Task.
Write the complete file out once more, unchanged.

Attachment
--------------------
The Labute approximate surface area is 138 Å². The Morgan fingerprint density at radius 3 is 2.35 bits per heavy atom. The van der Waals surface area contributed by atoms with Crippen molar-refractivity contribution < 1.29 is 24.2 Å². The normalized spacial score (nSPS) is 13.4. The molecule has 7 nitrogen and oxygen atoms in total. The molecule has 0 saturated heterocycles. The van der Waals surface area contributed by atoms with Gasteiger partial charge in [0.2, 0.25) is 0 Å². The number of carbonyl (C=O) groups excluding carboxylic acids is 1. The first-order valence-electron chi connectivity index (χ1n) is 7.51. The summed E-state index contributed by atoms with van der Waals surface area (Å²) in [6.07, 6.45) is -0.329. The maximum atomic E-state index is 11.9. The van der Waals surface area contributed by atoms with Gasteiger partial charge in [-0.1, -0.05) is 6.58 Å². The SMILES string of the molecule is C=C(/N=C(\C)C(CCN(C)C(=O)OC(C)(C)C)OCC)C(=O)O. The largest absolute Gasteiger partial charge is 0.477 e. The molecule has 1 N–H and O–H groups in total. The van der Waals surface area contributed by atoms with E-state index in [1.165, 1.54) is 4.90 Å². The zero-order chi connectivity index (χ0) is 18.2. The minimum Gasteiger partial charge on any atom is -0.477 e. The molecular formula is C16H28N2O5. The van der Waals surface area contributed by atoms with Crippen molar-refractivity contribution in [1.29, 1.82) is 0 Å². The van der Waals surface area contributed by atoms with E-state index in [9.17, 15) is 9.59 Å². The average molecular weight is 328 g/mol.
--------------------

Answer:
The Labute approximate surface area is 138 Å². The Morgan fingerprint density at radius 3 is 2.35 bits per heavy atom. The van der Waals surface area contributed by atoms with Crippen molar-refractivity contribution < 1.29 is 24.2 Å². The normalized spacial score (nSPS) is 13.4. The molecule has 7 nitrogen and oxygen atoms in total. The molecule has 0 saturated heterocycles. The van der Waals surface area contributed by atoms with Gasteiger partial charge in [0.2, 0.25) is 0 Å². The number of carbonyl (C=O) groups excluding carboxylic acids is 1. The first-order valence-electron chi connectivity index (χ1n) is 7.51. The summed E-state index contributed by atoms with van der Waals surface area (Å²) in [6.07, 6.45) is -0.329. The maximum atomic E-state index is 11.9. The van der Waals surface area contributed by atoms with Gasteiger partial charge in [-0.1, -0.05) is 6.58 Å². The SMILES string of the molecule is C=C(/N=C(\C)C(CCN(C)C(=O)OC(C)(C)C)OCC)C(=O)O. The largest absolute Gasteiger partial charge is 0.477 e. The molecule has 1 N–H and O–H groups in total. The van der Waals surface area contributed by atoms with E-state index in [1.165, 1.54) is 4.90 Å². The zero-order chi connectivity index (χ0) is 18.2. The minimum Gasteiger partial charge on any atom is -0.477 e. The molecular formula is C16H28N2O5. The van der Waals surface area contributed by atoms with Crippen molar-refractivity contribution in [1.29, 1.82) is 0 Å². The van der Waals surface area contributed by atoms with E-state index in [9.17, 15) is 9.59 Å². The average molecular weight is 328 g/mol.